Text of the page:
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Chronos is the proof you needed that traditional games work in VR

Chronos VR

Before GDC this year, I was very cynical about virtual reality when it came to games. I didn’t see the $600 sensory deprivation hat – as I was so fond of calling it – as something I’d ever want to use. Even if there were interactive experiences that worked well in the new realm, they wouldn’t be the eight-plus hour, mechanics-heavy beasts that made me fall in love with gaming. Chronos changed all that, and I now feel that,, as ice-cold a take as it may be, VR is truly something new and special.

For more in this theme, here’s the best VR games on PC.

Chronos is an action-RPG in the truest sense. You thwack enemies with a variety of weapons, dodge or block their attacks, then kill them for experience points and a bit of loot. It’s closer to the Dark Souls end of the spectrum than Diablo, indeed From Software’s much-loved series is a direct inspiration. You’re relatively fragile, and combat is a matter of learning attack timings, parrying, blocking or dodging with accuracy, and picking your moment.

Chronos monster

I’m fairly sure even without the VR trappings that make it unique, I’d enjoy Chronos. It’s being created by Gunfire Games, the largest of the spin-offs from the sadly deceased Vigil, the developers of the Darksiders series. These folks know how to make good ARPGs, and they know how to build big, beautiful, interlocking worlds. Their previous games had incredible style, and they’ve brought all that here while implementing the shortcut-finding and enemy-respawning elements that make Dark Souls so very good.

More than that, it has all the polish. Attacks feel weighty, enemies are varied, each new weapon is interesting and levelling up feels effective. It gets all the RPG bits right, pushing me forward by making it interesting to progress. I want to see what it does next, how equipment improves over-time, outside of the early-game simplicity and short mid-game example I saw in the demo.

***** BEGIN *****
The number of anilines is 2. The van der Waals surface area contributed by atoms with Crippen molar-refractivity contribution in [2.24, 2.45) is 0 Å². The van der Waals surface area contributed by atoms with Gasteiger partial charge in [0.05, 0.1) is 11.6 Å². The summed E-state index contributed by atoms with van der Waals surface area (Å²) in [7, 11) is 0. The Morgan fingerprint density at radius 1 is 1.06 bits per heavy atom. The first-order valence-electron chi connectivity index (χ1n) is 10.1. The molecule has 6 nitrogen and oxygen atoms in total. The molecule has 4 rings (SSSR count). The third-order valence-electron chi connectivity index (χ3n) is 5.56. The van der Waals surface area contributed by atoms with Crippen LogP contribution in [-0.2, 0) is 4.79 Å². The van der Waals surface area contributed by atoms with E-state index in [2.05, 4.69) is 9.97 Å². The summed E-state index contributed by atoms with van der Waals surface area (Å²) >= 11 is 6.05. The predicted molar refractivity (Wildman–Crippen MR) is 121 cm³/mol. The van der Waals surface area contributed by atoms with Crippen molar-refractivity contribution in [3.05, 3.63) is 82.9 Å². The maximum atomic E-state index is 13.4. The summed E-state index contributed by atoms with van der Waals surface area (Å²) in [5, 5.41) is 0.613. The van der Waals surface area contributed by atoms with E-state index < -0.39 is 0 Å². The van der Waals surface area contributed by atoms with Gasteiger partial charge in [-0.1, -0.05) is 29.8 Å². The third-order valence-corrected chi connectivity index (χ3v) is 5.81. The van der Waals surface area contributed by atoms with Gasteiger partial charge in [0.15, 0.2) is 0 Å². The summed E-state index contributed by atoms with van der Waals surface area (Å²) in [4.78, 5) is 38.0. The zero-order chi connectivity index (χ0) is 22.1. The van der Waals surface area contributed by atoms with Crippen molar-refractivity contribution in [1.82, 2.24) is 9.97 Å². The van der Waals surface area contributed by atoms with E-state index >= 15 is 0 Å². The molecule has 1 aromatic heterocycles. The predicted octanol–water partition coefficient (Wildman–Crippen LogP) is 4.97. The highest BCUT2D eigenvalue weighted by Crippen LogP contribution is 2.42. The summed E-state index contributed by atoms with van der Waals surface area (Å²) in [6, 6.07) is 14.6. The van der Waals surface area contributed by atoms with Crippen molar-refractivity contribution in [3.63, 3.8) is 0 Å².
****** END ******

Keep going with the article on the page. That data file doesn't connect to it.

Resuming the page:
It also has its own twists. Each time you die, as well as respawning your character also grows a year older. As you age and become wiser, physical attacks will be weaker, while magic will power up. I didn’t get to see the logical conclusions of this, or how it’s currently balanced, but I’m interested to see what else is done with the system as the game progresses. Items might vary in usefulness literally based on how much you’ve died, while it makes various challenge runs all the more interesting.

But it is in exploiting a VR headset that Chronos really shines. Rather than placing you in direct third-person, having the camera follow your avatar around, it goes more old-school, fixing your vision to a point in each room. Similar to the likes of the early Resident Evils or Silent Hills, this has you looking out over a scene, with the added twist of head-tracking and full 3D movement. You might lean forward and look up to see to the top of a massive elevator shaft, or get a sense of vertigo hovering over a cliff-edge.

It’s used for gameplay purposes too. Glancing around each new room is recommended, not only to give you a lay of the land but to spot enemies that might be hidden in a corner, awaiting your character’s approach. Equally, in more open areas, you can see the route you’ll be taking through the level, and which enemies are patrolling where. It’s part spectacle, part useful mini-feature.

There were some specific challenges the devs had to overcome using this sort of camera in VR. For example, when transitioning between scenes it’s vastly important that wherever you’re looking as your character exits the screen is where they enter from – if a door leads off to the left, perspective must be switched so that they also enter on the left in the next screen and you don’t lose track of your adventurer. Equally, major changes in scenery have to be done with a crossfade to prevent disorientation.

Chronos scenary

It’s the impossible perspectives that really sell it, though. That mid-game level I was shown is set in a giant tree that houses an entire civilization. Most of the areas here had their camera floating out over the misty abyss, me looking around from a position I could never reach in real life. Another had me buried in the corner of a room, peering out past barrels and struts. It manages to be both that much more realistic for feeling like you’re actually there, without – at least for me – the sickness you might expect from being surrounded by such alien scenarios. I don’t recommend looking down too much, mind.

All of this meshes together to create a unique experience – exactly what the first year of VR is going to rely on to make those hefty purchase prices worth it for early adopters. If you are one of them, Chronos should be at the very top of your to-buy list. You might find that, unlike what the developers told me they had managed, you’re not capable of wearing a headset for four hours at a time to make it through the twelve-ish hour campaign in a few sittings. However, seeing old ideas reconfigured is going to be one of the best things about early VR.

Chronos is a launch title on the Oculus Rift, at $49.99.